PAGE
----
TB: “Luckily enough, the coach, Trevor James, was our youth coach at the time and he was also the assistant coach for the first team. Trevor did a good job letting all the players know what was expected at the next level. I think by him actually treating us as professional players it definitely helped the transition because once you got up to the first team the only difference was that there was a new group of guys that you’d never seen before. As far as the game went, it wasn’t a major leap. All I really had to get used to was just the new guys. It was definitely a lot easier than I think most kids would have to go through, and I’m very grateful for that.” How important is it for up and coming youth players to get into professional environments?
TB: “It’s very important. Especially if you look around at other countries, most kids are in that environment. Taking that jump and getting involved with a professional organization does wonders for a kid in their development. I know there are a lot more opportunities as far as travelling, playing different teams from different countries. The training is a little bit better, more intense. The coaching is a little bit better. I think the more kids that can go into a professional organization early on, the better the players are going to become. In return, U.S. Soccer is just going to get better from here.”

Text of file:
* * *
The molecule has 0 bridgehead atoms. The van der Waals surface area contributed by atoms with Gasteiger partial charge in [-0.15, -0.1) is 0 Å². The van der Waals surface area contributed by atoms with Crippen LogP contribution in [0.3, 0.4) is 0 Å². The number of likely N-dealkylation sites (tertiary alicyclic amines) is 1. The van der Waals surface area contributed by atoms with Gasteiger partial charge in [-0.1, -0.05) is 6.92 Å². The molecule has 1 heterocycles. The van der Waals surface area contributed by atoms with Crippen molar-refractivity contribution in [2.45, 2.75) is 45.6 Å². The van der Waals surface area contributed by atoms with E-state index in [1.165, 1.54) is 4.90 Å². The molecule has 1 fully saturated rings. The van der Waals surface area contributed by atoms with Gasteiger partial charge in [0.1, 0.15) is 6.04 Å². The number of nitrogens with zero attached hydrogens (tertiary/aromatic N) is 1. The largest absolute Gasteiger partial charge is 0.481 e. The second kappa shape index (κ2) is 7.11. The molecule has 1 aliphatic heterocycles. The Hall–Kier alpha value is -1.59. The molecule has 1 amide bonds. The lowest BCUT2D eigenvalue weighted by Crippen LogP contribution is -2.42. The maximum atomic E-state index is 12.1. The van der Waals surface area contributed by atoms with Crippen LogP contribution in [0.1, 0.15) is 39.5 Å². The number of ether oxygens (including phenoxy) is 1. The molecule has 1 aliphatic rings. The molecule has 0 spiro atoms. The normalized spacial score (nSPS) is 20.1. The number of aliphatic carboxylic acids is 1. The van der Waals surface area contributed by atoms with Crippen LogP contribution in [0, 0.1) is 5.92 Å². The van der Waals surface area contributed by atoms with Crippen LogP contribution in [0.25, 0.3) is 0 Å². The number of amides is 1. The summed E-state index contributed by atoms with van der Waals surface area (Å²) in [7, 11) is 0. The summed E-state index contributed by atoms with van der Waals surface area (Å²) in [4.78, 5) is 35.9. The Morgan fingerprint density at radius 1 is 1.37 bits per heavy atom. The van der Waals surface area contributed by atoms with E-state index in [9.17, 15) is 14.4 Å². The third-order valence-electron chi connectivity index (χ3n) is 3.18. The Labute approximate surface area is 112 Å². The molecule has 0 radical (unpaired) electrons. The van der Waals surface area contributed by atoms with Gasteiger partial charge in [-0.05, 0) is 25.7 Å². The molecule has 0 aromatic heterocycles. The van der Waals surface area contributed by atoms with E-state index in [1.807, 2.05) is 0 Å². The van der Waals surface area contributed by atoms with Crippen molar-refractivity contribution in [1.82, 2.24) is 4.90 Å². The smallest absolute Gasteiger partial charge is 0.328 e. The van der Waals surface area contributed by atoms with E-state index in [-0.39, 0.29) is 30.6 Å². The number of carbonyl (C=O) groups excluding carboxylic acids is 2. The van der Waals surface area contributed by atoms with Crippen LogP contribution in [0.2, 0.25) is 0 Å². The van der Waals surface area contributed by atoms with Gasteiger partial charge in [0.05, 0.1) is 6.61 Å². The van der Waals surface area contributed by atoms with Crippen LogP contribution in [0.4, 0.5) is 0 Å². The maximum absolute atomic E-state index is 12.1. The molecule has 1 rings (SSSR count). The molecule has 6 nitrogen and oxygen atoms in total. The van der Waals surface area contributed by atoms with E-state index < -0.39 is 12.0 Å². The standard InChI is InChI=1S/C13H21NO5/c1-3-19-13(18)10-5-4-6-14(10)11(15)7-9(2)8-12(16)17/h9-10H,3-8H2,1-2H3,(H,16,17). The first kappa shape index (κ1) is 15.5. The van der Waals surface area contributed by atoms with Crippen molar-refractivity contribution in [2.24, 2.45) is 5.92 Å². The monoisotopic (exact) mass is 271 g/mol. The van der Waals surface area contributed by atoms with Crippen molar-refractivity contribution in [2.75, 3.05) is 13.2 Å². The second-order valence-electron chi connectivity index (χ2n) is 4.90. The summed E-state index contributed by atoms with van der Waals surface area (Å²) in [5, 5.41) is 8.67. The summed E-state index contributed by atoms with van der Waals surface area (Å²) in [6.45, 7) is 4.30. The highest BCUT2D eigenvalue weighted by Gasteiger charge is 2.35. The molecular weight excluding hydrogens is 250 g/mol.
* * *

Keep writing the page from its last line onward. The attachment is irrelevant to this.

Part of being professional is just the mentality off the field. When you’re part of an organization there’s a sense of pride that comes with that. You carry yourself a little bit differently and you learn how to grow up a lot faster. I think as long as a kid is in that type of environment the transition will definitely be a lot easier. You get a talking to before you go out on the trips and they remind you that you’re wearing the clubs logo and you need to conduct yourself in a professional manner. Although its small talk and it’s not much, it says a lot and the kids understand that.” You’re only 19 and playing every day with huge names in the sport like Landon Donovan and David Beckham—how has that shaped your growth as a player?
TB: “The most important thing I think I learned from them is how to be a professional. When you look at the big players, you’d think they’ve already made it and they can chill out and breeze through practice. That’s definitely not the case with guys like Landon, Edson [Buddle] and David. Those guys work hard every day, they’re great professionals. They take care of themselves on and off of the field and they carry themselves in a manner that anyone would be proud of. Just to be around that every day, it rubbed off on me.